Institutions offering physician assistant education are being inundated with applications from all over the nation. According to the latest numbers put out by the PAE Association, 12,000 students are studying in PA programs. The high number of students sounds adequate when compared against the 75,000 people working as PAs and the forecast for 39% growth in the decade up to 2018.
With 150 programs to choose from, students have a lot of options. Most of these programs offer accredited Bachelors or Masters Degrees. The institutions are mostly a part of medical schools, and the coursework closely tracks that of medical students. However, PA programs are shorter in duration and can be completed in just a bit over 2 years on average. This includes both classroom teaching and supervised training in clinics.
There is a lot of flexibility in terms of eligibility and entry requirements. There are even programs now available for high school graduates which include a “pre-PA” phase that must be completed before moving on to the core training and courses. But most programs require some prior health care experience. Also, every certified PA must pass the Physician Assistant National Certifying Exam (PANCE) in order to be considered as a qualified and certified PA.
The admissions process is just as competitive as any other field in medicine. A candidate usually applies to many different institutions. But the difference is that only one application has to be sent. Over 120 of the total 150 programs use CASPA, a web-based unified application process for students who want to apply to one or more of the programs.
CASPA is an acronym for Central Application Service for Physician Assistants. They accept applications every year within a specific time-frame, which is not the same as the individual college or university program deadline. After CASPA has collected all the forms, supporting documents, references, etc., students can simply select which institutions should get their application.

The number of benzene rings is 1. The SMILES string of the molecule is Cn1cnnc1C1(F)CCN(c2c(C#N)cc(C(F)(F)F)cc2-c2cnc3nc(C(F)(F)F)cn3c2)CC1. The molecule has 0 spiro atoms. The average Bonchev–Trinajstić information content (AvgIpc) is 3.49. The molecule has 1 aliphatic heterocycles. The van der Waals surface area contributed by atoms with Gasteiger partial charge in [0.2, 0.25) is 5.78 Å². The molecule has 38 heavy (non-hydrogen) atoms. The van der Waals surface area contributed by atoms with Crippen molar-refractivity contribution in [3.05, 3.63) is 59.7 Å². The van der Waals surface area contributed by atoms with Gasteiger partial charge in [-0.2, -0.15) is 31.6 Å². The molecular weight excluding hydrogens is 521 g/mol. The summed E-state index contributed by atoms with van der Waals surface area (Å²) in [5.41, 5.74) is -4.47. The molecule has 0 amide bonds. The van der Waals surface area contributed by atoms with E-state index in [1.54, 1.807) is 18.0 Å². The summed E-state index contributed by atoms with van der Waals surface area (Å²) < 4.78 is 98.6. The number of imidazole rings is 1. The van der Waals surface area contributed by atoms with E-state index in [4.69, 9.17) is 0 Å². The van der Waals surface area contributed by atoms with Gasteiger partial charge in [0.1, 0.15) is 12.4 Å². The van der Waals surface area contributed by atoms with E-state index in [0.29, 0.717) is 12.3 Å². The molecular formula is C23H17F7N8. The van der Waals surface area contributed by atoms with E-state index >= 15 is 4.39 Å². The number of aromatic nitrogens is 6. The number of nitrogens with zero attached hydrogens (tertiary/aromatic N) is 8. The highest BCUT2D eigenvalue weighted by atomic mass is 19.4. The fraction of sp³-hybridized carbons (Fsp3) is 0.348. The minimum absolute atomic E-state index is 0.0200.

Neither the PA nor the courses are restricted to any specific field of medicine. PAs can write prescriptions, conduct physical exams and take care of a lot of the routine work in a clinic. They can order tests, and offer a diagnosis and treatment for an illness.
PAs can work in and move between clinics offering any and all kinds of medical services, from family care and pediatrics to gynecology. They can just as well work with surgeons in specialized medicine, including orthopedics and cardiovascular surgery. Emergency care units are another avenue where a PA can take a lot of the load.
While physician assistant education is bound to be hard and competitive, life on the other side of the program is very rewarding. Being a PA is currently ranked as the second best job in America, with job satisfaction off the charts and high salaries to match. As per the American Academy of PAs (AAPA), the mean income in their profession for those who work 32 hours per week is a little over $93,000. An AAPA survey also shows that 89 percent of PAs would happily choose the same profession if they had to make a career choice all over again.